Charles Benjamin Rhodes Jr. died on February 22, 2020. He was 81. Born in Southampton on March 25, 1938, he lived there until relocating to Singer Island, Florida. He spent many years enjoying the water, but his truest happiness came from spending time with his family, survivors said. Mr. Rhodes is survived by his wife of 60 years, Charlotte (Borucke) Rhodes; four children, Cheryl Phillips (Scott), Debbie Harn (David Shelton Jr.), Charlie Rhodes III (Lisa), Mary DeAtley (Scott); six grandchildren, Jennifer, Brandon, Brian, Ben, Ashley and Taylor; and two great-grandchildren, Emma and Lily. No services are planned at this time. ... by My27east
Robert “Bob” L. Gaeckle of Summit, New Jersey, died February 22, 2020. He was 83. Born in 1937 in Kearny, New Jersey, to Mildred and Louis Gaeckle, he met Claire, who would become his wife in 1960, at Upsala College. After marrying, Mr. Gaeckle and his wife moved to Maplewood, New Jersey, and started a family. He completed his master’s in business administration at New York University in 1966. He had a fulfilling 38-year career as an investment banker on Wall Street, working at firms including Shearson Hammill & Co., Salomon Smith Barney and its predecessors, and Citigroup. Mr. Gaeckle ... by My27east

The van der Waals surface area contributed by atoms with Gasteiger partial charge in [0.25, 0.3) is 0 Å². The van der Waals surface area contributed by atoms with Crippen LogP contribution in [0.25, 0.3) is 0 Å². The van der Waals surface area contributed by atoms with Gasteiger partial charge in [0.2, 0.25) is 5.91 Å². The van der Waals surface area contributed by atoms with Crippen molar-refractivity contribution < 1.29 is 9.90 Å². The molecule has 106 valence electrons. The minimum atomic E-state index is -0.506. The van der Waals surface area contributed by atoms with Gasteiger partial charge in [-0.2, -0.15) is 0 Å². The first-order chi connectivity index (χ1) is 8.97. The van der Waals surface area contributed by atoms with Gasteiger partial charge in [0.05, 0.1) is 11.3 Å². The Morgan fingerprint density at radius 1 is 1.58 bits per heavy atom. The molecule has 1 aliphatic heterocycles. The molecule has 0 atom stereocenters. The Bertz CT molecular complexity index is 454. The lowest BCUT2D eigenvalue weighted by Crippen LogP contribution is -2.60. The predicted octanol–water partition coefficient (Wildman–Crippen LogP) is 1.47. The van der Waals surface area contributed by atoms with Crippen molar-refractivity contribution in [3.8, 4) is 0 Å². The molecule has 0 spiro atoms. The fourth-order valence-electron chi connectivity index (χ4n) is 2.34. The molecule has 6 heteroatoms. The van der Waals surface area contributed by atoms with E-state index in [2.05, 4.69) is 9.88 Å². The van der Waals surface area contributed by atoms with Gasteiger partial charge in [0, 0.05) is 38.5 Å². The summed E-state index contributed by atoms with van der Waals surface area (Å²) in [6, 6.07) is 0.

Drawdown East End, the local chapter of the Project Drawdown research organization and movement to combat climate change, is putting on a series of events beginning in March on reducing food waste. Project Drawdown cites reducing food waste, both on the preconsumer and consumer ends, as the No. 3 solution to reducing greenhouse gas emissions. Drawdown East End is inviting members of the public, especially food providers, to participate in identifying where there are local opportunities to prevent food loss in each stage of the food supply chain, from production, to store shelves, to home. Participants will work on creating ... by Brendan J. OReilly
In the coffee shop, leaning on the counter is the lanky posture of a local artist and philosopher. He does not directly address me, but as I step up to order mine, he bends his neck down so he can make eye contact with just one eye. “Shouldn’t we be iceboating?” he says. I try to dedicate at least part of every winter to a hoe-out of at least one of our farm’s many barns. Farmers tend to adhere to the philosophy of keeping things. For example, we keep a 50-year-old potato harvester not because it has a classic value, ... by Staff Writer
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